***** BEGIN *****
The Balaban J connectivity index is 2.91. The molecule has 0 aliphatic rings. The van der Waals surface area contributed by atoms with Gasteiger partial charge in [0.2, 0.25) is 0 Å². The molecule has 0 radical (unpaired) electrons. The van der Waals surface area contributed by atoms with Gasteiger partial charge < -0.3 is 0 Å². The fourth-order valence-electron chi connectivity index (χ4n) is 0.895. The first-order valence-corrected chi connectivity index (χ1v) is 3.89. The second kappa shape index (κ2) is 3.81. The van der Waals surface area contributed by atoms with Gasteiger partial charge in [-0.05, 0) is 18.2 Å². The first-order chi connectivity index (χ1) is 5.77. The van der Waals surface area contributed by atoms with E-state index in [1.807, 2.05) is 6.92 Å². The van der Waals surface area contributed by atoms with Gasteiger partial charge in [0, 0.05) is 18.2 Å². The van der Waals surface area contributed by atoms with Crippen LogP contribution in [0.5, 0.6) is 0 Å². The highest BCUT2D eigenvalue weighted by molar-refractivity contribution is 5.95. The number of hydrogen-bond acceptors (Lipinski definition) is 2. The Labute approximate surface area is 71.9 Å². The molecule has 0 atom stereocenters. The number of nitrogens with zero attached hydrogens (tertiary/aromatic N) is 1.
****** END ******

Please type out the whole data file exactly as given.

The Balaban J connectivity index is 2.91. The molecule has 0 aliphatic rings. The van der Waals surface area contributed by atoms with Gasteiger partial charge in [0.2, 0.25) is 0 Å². The molecule has 0 radical (unpaired) electrons. The van der Waals surface area contributed by atoms with Gasteiger partial charge < -0.3 is 0 Å². The fourth-order valence-electron chi connectivity index (χ4n) is 0.895. The first-order valence-corrected chi connectivity index (χ1v) is 3.89. The second kappa shape index (κ2) is 3.81. The van der Waals surface area contributed by atoms with Gasteiger partial charge in [-0.05, 0) is 18.2 Å². The first-order chi connectivity index (χ1) is 5.77. The van der Waals surface area contributed by atoms with E-state index in [1.807, 2.05) is 6.92 Å². The van der Waals surface area contributed by atoms with Gasteiger partial charge in [0, 0.05) is 18.2 Å². The van der Waals surface area contributed by atoms with Crippen LogP contribution in [0.5, 0.6) is 0 Å². The highest BCUT2D eigenvalue weighted by molar-refractivity contribution is 5.95. The number of hydrogen-bond acceptors (Lipinski definition) is 2. The Labute approximate surface area is 71.9 Å². The molecule has 0 atom stereocenters. The number of nitrogens with zero attached hydrogens (tertiary/aromatic N) is 1.